Sir, the article “Romania illustrates limits of EU power” on July 15 asserts that the EU has few options when it comes to tackling individual member states who flout its rules.
In fact there is a range of tools short of suspending voting rights that EU institutions can use to hold recalcitrant states to account. The European Commission can initiate infringement proceedings against members in breach of EU law, including the Charter of Fundamental Rights; the European Parliament can demand an official explanation of a member state's conduct; and the EU Council, meaning all 27 EU member states, can consider member state practice in its working group on fundamental rights and justice as well as in council meetings of member states ministers.
The real impediment is political will. Beyond barking, EU institutions rarely act. The Commission backed down over infringement proceedings when France deported Roma to Eastern Europe in 2010, and over Hungary's media law in 2011. The European Parliament is riven by factionalism, with political groups appearing willing to support condemnation only when the abusive government is of the opposite stripe. And the Council seems reluctant even formally to discuss human rights abuse by member states, let alone speak out against them.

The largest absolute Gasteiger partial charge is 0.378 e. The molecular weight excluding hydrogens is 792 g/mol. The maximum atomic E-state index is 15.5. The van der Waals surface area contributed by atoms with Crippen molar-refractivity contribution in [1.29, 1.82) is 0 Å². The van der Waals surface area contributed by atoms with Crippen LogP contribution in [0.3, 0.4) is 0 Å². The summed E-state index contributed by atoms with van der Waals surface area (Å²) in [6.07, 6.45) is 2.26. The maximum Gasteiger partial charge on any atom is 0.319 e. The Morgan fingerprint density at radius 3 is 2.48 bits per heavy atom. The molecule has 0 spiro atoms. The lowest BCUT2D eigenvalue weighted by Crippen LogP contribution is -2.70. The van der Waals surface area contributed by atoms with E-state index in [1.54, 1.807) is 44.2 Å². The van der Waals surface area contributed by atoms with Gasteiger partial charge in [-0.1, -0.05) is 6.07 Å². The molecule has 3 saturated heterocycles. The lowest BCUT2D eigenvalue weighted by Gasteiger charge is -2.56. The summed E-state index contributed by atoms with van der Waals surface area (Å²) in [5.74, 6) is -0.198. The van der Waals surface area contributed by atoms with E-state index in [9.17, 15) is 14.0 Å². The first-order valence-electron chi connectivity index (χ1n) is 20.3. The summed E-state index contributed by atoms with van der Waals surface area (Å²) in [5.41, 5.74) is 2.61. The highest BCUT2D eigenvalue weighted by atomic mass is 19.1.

If the EU is to stand up for the values it supposedly embodies, it should recognize that member states that breach the rules on rights need to be held to account, in the same way as those who breach competition or fisheries law. That includes being prepared to suspend voting rights where warranted. The alternative is an EU whose entreaties to the rest of the world on human rights will sound increasingly hollow.
Lydia Gall, Eastern Europe and Balkans Researcher, Human Rights Watch, Berlin, Germany. Follow me on Twitter: @LydsG